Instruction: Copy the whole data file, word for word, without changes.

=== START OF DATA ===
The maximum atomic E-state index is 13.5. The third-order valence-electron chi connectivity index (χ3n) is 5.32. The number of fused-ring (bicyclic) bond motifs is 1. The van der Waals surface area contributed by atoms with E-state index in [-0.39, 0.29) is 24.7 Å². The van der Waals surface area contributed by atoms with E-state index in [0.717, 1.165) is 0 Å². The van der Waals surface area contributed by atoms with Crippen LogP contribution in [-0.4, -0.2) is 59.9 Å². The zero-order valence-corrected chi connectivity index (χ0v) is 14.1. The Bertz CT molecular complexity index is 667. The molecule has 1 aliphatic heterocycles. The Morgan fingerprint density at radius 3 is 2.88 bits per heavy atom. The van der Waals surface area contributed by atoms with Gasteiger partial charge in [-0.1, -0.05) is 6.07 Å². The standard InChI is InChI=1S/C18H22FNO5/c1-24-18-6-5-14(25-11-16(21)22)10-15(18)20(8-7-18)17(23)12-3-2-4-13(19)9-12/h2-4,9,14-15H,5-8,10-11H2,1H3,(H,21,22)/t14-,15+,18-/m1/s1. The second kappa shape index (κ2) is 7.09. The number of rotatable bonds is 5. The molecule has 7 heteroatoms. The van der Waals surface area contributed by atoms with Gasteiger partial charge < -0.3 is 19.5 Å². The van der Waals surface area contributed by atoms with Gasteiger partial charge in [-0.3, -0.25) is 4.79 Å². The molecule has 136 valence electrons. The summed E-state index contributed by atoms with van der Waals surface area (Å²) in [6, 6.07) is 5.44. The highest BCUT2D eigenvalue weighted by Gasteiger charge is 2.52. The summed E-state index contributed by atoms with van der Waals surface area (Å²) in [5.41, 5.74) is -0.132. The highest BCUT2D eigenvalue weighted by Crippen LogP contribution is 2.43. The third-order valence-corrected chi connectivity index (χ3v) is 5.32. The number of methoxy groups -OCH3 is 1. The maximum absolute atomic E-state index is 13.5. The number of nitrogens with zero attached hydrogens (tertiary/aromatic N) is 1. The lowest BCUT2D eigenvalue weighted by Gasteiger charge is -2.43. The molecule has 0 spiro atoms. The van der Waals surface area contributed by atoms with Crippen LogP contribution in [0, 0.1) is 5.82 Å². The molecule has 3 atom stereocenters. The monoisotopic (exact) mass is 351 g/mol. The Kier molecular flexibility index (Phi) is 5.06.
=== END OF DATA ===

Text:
The maximum atomic E-state index is 13.5. The third-order valence-electron chi connectivity index (χ3n) is 5.32. The number of fused-ring (bicyclic) bond motifs is 1. The van der Waals surface area contributed by atoms with E-state index in [-0.39, 0.29) is 24.7 Å². The van der Waals surface area contributed by atoms with E-state index in [0.717, 1.165) is 0 Å². The van der Waals surface area contributed by atoms with Crippen LogP contribution in [-0.4, -0.2) is 59.9 Å². The zero-order valence-corrected chi connectivity index (χ0v) is 14.1. The Bertz CT molecular complexity index is 667. The molecule has 1 aliphatic heterocycles. The Morgan fingerprint density at radius 3 is 2.88 bits per heavy atom. The van der Waals surface area contributed by atoms with Gasteiger partial charge in [-0.1, -0.05) is 6.07 Å². The standard InChI is InChI=1S/C18H22FNO5/c1-24-18-6-5-14(25-11-16(21)22)10-15(18)20(8-7-18)17(23)12-3-2-4-13(19)9-12/h2-4,9,14-15H,5-8,10-11H2,1H3,(H,21,22)/t14-,15+,18-/m1/s1. The second kappa shape index (κ2) is 7.09. The number of rotatable bonds is 5. The molecule has 7 heteroatoms. The van der Waals surface area contributed by atoms with Gasteiger partial charge < -0.3 is 19.5 Å². The van der Waals surface area contributed by atoms with Gasteiger partial charge in [-0.3, -0.25) is 4.79 Å². The molecule has 136 valence electrons. The summed E-state index contributed by atoms with van der Waals surface area (Å²) in [6, 6.07) is 5.44. The highest BCUT2D eigenvalue weighted by Gasteiger charge is 2.52. The summed E-state index contributed by atoms with van der Waals surface area (Å²) in [5.41, 5.74) is -0.132. The highest BCUT2D eigenvalue weighted by Crippen LogP contribution is 2.43. The third-order valence-corrected chi connectivity index (χ3v) is 5.32. The number of methoxy groups -OCH3 is 1. The maximum absolute atomic E-state index is 13.5. The number of nitrogens with zero attached hydrogens (tertiary/aromatic N) is 1. The lowest BCUT2D eigenvalue weighted by Gasteiger charge is -2.43. The molecule has 0 spiro atoms. The van der Waals surface area contributed by atoms with Crippen LogP contribution in [0, 0.1) is 5.82 Å². The molecule has 3 atom stereocenters. The monoisotopic (exact) mass is 351 g/mol. The Kier molecular flexibility index (Phi) is 5.06.